Hey, I'm working on some rules for large scale battles in Ars Magica. Now some might ask why I need that in a game that isn't so much focused on mundane politics? Well, I'm making planning to use a regio that has trapped a piece of time in it, with a battle being "replayed" over and over until someone (the Magi) comes in and solves some arcane riddle. They must also take command of some of the forces in this regio. So I though I needed some rules for large scale battles. And since I couldn't sleep anyway, I wrote them down. Here's what I have so far. I have not playtested it yet, but I'd be happy for some comments and maybe ideas:
These rules, for large scale battles in Ars Magica, use a system very similar to that of regular combat. The large scale battle rules are meant to be abstract enough to focus on the narrative descriptions of the situation, and still put the characters in charge if the situation warrants it. This system is not meant to track the actual number of soldiers in units, but rather their general strength and effectivity.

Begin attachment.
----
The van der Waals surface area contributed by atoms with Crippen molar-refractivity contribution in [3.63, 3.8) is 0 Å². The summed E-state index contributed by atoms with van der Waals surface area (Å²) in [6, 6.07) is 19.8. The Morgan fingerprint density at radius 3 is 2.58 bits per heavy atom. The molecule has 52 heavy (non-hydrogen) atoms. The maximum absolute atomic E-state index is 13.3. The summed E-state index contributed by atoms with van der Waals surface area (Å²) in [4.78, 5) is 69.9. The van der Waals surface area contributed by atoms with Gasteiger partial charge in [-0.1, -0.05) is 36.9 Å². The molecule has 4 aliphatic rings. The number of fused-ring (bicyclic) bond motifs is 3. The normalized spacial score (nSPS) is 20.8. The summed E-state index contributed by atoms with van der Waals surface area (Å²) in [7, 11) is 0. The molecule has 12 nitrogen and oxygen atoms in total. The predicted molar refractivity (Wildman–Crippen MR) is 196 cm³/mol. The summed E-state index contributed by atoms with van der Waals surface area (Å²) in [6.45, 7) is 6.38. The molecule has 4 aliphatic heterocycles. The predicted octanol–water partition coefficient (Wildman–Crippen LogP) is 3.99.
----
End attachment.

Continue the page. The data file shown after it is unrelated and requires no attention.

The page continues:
(Note: This is work in progress, and it's still very basic. I will add tactical options later, such as rules for charges, commanders and morale. But this is the general idea, and it's meant to closely follow the rules in the Ars Magica core book for individual combat.)
Soldiers of similar type are gathered into units, and units together make an army. In a round of large scale battle, each unit behaves very similar to an individual in regular combat. Here are the basics:
A unit has the following statistics:
Attack: This rating equals the average Attack Rating for an individual soldier in the unit, modified by the unit's current Force rating.
Defense: This rating equals the average Defense Rating for an individual solider in the unit, modified by the unit's current Force rating.
Damage: This works exactly as in regular combat.
Soak: This works exactly as in regular combat. However, see Casualties